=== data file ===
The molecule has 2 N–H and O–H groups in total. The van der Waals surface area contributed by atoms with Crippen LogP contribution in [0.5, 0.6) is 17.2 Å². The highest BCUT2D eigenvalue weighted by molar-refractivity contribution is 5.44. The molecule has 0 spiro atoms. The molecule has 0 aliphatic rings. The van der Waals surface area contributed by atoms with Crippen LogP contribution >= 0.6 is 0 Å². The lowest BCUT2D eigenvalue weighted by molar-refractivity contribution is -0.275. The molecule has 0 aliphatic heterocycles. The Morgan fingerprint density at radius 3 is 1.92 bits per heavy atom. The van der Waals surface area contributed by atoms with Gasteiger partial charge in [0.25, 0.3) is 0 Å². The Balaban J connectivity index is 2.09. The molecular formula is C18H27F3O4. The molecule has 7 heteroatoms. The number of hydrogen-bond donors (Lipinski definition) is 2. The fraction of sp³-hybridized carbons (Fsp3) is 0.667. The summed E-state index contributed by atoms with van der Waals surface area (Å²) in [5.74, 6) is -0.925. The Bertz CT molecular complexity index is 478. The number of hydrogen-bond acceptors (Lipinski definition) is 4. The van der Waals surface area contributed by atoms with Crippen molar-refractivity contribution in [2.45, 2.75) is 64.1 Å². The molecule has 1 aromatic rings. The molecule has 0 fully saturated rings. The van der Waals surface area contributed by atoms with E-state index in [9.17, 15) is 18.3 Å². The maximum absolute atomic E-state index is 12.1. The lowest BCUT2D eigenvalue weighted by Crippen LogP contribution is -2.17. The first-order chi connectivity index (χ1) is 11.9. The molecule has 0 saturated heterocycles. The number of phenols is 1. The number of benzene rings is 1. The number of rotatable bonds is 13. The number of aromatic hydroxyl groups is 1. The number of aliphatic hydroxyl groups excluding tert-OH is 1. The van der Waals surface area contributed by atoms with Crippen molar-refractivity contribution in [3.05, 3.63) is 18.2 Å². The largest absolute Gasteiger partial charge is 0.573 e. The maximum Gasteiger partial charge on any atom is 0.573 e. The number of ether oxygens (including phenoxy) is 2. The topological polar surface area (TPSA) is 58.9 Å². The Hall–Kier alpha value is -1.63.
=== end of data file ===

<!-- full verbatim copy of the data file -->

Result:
The molecule has 2 N–H and O–H groups in total. The van der Waals surface area contributed by atoms with Crippen LogP contribution in [0.5, 0.6) is 17.2 Å². The highest BCUT2D eigenvalue weighted by molar-refractivity contribution is 5.44. The molecule has 0 spiro atoms. The molecule has 0 aliphatic rings. The van der Waals surface area contributed by atoms with Crippen LogP contribution >= 0.6 is 0 Å². The lowest BCUT2D eigenvalue weighted by molar-refractivity contribution is -0.275. The molecule has 0 aliphatic heterocycles. The Morgan fingerprint density at radius 3 is 1.92 bits per heavy atom. The van der Waals surface area contributed by atoms with Gasteiger partial charge in [0.25, 0.3) is 0 Å². The Balaban J connectivity index is 2.09. The molecular formula is C18H27F3O4. The molecule has 7 heteroatoms. The number of hydrogen-bond donors (Lipinski definition) is 2. The fraction of sp³-hybridized carbons (Fsp3) is 0.667. The summed E-state index contributed by atoms with van der Waals surface area (Å²) in [5.74, 6) is -0.925. The Bertz CT molecular complexity index is 478. The number of hydrogen-bond acceptors (Lipinski definition) is 4. The van der Waals surface area contributed by atoms with Crippen molar-refractivity contribution in [2.45, 2.75) is 64.1 Å². The molecule has 1 aromatic rings. The molecule has 0 fully saturated rings. The van der Waals surface area contributed by atoms with E-state index in [9.17, 15) is 18.3 Å². The maximum absolute atomic E-state index is 12.1. The lowest BCUT2D eigenvalue weighted by Crippen LogP contribution is -2.17. The first-order chi connectivity index (χ1) is 11.9. The molecule has 0 saturated heterocycles. The number of phenols is 1. The number of benzene rings is 1. The number of rotatable bonds is 13. The number of aromatic hydroxyl groups is 1. The number of aliphatic hydroxyl groups excluding tert-OH is 1. The van der Waals surface area contributed by atoms with Crippen molar-refractivity contribution in [3.05, 3.63) is 18.2 Å². The largest absolute Gasteiger partial charge is 0.573 e. The maximum Gasteiger partial charge on any atom is 0.573 e. The number of ether oxygens (including phenoxy) is 2. The topological polar surface area (TPSA) is 58.9 Å². The Hall–Kier alpha value is -1.63.